W. S. Penley as Zapeter in Princess Toto

W. S. Penley (1875, 1879, 1891)

[Born St. Peters, Margate, Kent 18 or 19 Nov 1851, died London 11 Nov 1912]

William Sydney Penley learned singing in the Chapel Royal Choir at the Savoy before making his stage debut in 1871 at the Court Theatre as Tim in My Wife's Second Floor.

He would make his first appearance under D'Oyly Carte auspices as the Foreman of the Jury in Trial by Jury on tour in the summer of 1875. He later appeared at the Royalty Theatre, London, as the Foreman, November-December 1875, though D'Oyly Carte was no longer associated with the production. It was a role he would continue to play when Trial was transferred to the Opera Comique in January 1876, and would play again at the Royal Strand and on tour in 1877. In the meantime, he played Baron Jacquier (at Theatre Royal, Nottingham, June-September 1876) and Zapeter (Strand, London, October-November 1876) in W. S. Gilbert & Frederic Clay's Princess Toto.

In April 1879 he appeared again at the Royalty, this time as Mr. Grinder in a revival of Stephenson & Sullivan's The Zoo. He soon began six months on tour with D'Oyly Carte as Sir Joseph Porter in H.M.S. Pinafore (June-July 1879 with Carte's "B" Company; July-December 1879 with Carte's "A," later "1st 'Pinafore,' Company").

Many roles with many companies would follow:especially noteworthy was his performance of the Reverend Robert Spalding in The Private Secretary at the Globe, May 19, 1884. It was a part with which his name would be associated for years.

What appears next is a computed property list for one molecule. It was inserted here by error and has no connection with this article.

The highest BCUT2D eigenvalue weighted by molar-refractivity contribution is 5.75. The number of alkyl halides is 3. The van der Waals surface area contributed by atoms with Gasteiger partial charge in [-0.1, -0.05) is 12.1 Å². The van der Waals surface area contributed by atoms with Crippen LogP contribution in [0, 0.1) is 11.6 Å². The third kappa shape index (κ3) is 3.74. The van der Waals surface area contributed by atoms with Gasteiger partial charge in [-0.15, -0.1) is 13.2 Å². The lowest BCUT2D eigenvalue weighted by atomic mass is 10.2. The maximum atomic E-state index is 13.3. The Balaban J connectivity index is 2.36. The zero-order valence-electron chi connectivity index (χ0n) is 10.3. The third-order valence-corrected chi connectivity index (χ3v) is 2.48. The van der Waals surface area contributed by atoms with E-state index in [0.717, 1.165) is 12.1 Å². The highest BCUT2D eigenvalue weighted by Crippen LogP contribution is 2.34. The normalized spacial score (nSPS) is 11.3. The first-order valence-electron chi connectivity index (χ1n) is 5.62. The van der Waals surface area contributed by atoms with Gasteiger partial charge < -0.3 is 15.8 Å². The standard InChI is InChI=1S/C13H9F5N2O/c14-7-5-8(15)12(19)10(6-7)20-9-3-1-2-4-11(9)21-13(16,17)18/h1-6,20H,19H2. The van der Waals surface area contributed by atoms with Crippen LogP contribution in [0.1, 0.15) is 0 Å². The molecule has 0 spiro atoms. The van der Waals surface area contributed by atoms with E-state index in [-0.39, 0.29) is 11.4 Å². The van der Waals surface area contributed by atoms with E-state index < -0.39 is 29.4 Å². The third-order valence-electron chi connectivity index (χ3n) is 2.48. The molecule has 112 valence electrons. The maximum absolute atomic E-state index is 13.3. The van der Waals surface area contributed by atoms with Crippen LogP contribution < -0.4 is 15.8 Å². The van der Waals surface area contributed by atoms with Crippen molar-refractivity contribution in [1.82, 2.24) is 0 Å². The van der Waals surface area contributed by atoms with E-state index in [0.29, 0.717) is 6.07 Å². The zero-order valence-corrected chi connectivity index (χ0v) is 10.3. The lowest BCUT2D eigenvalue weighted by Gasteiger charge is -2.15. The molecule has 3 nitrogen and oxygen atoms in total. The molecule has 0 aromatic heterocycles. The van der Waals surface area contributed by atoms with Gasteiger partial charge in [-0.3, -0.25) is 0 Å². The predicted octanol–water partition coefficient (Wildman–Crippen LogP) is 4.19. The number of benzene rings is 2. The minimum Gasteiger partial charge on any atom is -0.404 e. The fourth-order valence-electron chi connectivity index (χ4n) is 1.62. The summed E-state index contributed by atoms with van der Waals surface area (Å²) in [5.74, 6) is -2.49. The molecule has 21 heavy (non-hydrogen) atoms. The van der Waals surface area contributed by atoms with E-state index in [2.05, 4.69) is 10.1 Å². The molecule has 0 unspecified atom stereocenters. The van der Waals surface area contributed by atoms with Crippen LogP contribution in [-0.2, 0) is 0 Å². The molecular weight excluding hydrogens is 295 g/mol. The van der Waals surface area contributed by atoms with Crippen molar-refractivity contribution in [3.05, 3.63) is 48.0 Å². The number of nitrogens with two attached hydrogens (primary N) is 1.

Penley eventually returned to the D'Oyly Carte one last time in September 1891, replacing Rutland Barrington as Punka, the Rajah of Chutneypore, in The Nautch Girl at the Savoy, while Barrington and Jessie Bond took a series of "musical duologues" on a provincial tour. When Barrington returned in November, Penley moved on to other work.

On February 29, 1892, Penley produced the famous comedy Charley's Aunt at Bury St. Edmunds, appearing as Lord Fancourt Babberley. The piece was produced at the Royalty Theatre, London, in December of that year, and transferred to the Globe in 1893. Charley's Aunt was performed no fewer than 1,466 times in succession, a record at the time and for many years hence. It was withdrawn in December 1896 but was revived on several occasions since. Charley's Aunt would earn him a fortune estimated at $500,000 at the time of his death.

Penley rebuilt the old Novelty Theatre, reopening it as the Great Queen Street Theatre in May 1900 with A Little Ray of Sunshine, in which he appeared. This was followed by revivals of The Private Secretary in July and Charley's Aunt in December. In 1901 he retired from the stage but continued as proprietor of the Great Queen Street Theatre until 1907. W. S. Penley died in 1912 at the age of 53.

Page modified March 31, 2003 © 2001-03 David Stone